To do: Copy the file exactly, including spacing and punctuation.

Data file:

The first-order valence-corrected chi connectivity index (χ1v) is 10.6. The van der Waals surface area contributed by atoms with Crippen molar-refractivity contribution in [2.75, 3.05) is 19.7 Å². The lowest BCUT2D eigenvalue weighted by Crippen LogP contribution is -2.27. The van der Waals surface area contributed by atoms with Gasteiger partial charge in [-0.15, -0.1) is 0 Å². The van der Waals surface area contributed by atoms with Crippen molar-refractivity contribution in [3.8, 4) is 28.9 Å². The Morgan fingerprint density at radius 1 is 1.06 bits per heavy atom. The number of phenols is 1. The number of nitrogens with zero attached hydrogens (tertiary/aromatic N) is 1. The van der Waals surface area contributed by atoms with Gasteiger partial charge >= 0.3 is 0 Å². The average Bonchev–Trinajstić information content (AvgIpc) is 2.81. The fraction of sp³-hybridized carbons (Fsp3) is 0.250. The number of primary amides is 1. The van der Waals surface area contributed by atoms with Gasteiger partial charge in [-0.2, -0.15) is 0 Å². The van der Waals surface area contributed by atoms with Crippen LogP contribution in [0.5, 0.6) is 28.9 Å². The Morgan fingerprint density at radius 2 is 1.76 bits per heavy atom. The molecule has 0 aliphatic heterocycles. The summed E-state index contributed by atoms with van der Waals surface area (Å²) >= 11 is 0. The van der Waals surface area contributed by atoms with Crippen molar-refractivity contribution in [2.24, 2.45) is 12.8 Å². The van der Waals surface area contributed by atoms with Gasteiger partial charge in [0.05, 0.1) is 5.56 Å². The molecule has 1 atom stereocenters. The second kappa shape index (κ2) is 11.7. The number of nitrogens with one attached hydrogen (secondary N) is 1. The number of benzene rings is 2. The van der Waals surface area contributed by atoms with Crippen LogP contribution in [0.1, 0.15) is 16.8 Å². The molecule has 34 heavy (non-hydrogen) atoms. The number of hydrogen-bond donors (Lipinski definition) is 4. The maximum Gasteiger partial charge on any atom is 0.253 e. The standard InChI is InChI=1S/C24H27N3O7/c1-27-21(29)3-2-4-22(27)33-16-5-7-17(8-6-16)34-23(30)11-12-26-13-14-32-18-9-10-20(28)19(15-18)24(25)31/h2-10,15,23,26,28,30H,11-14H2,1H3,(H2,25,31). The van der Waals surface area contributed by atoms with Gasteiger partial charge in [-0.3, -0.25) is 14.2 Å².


The first-order valence-corrected chi connectivity index (χ1v) is 10.6. The van der Waals surface area contributed by atoms with Crippen molar-refractivity contribution in [2.75, 3.05) is 19.7 Å². The lowest BCUT2D eigenvalue weighted by Crippen LogP contribution is -2.27. The van der Waals surface area contributed by atoms with Gasteiger partial charge in [-0.15, -0.1) is 0 Å². The van der Waals surface area contributed by atoms with Crippen molar-refractivity contribution in [3.8, 4) is 28.9 Å². The Morgan fingerprint density at radius 1 is 1.06 bits per heavy atom. The number of phenols is 1. The number of nitrogens with zero attached hydrogens (tertiary/aromatic N) is 1. The van der Waals surface area contributed by atoms with Gasteiger partial charge >= 0.3 is 0 Å². The average Bonchev–Trinajstić information content (AvgIpc) is 2.81. The fraction of sp³-hybridized carbons (Fsp3) is 0.250. The number of primary amides is 1. The van der Waals surface area contributed by atoms with Gasteiger partial charge in [-0.2, -0.15) is 0 Å². The van der Waals surface area contributed by atoms with Crippen LogP contribution in [0.5, 0.6) is 28.9 Å². The Morgan fingerprint density at radius 2 is 1.76 bits per heavy atom. The molecule has 0 aliphatic heterocycles. The summed E-state index contributed by atoms with van der Waals surface area (Å²) >= 11 is 0. The van der Waals surface area contributed by atoms with Crippen molar-refractivity contribution in [2.24, 2.45) is 12.8 Å². The van der Waals surface area contributed by atoms with Gasteiger partial charge in [0.05, 0.1) is 5.56 Å². The molecule has 1 atom stereocenters. The second kappa shape index (κ2) is 11.7. The number of nitrogens with one attached hydrogen (secondary N) is 1. The number of benzene rings is 2. The van der Waals surface area contributed by atoms with Crippen LogP contribution in [0.1, 0.15) is 16.8 Å². The molecule has 34 heavy (non-hydrogen) atoms. The number of hydrogen-bond donors (Lipinski definition) is 4. The maximum Gasteiger partial charge on any atom is 0.253 e. The standard InChI is InChI=1S/C24H27N3O7/c1-27-21(29)3-2-4-22(27)33-16-5-7-17(8-6-16)34-23(30)11-12-26-13-14-32-18-9-10-20(28)19(15-18)24(25)31/h2-10,15,23,26,28,30H,11-14H2,1H3,(H2,25,31). The van der Waals surface area contributed by atoms with Gasteiger partial charge in [-0.3, -0.25) is 14.2 Å².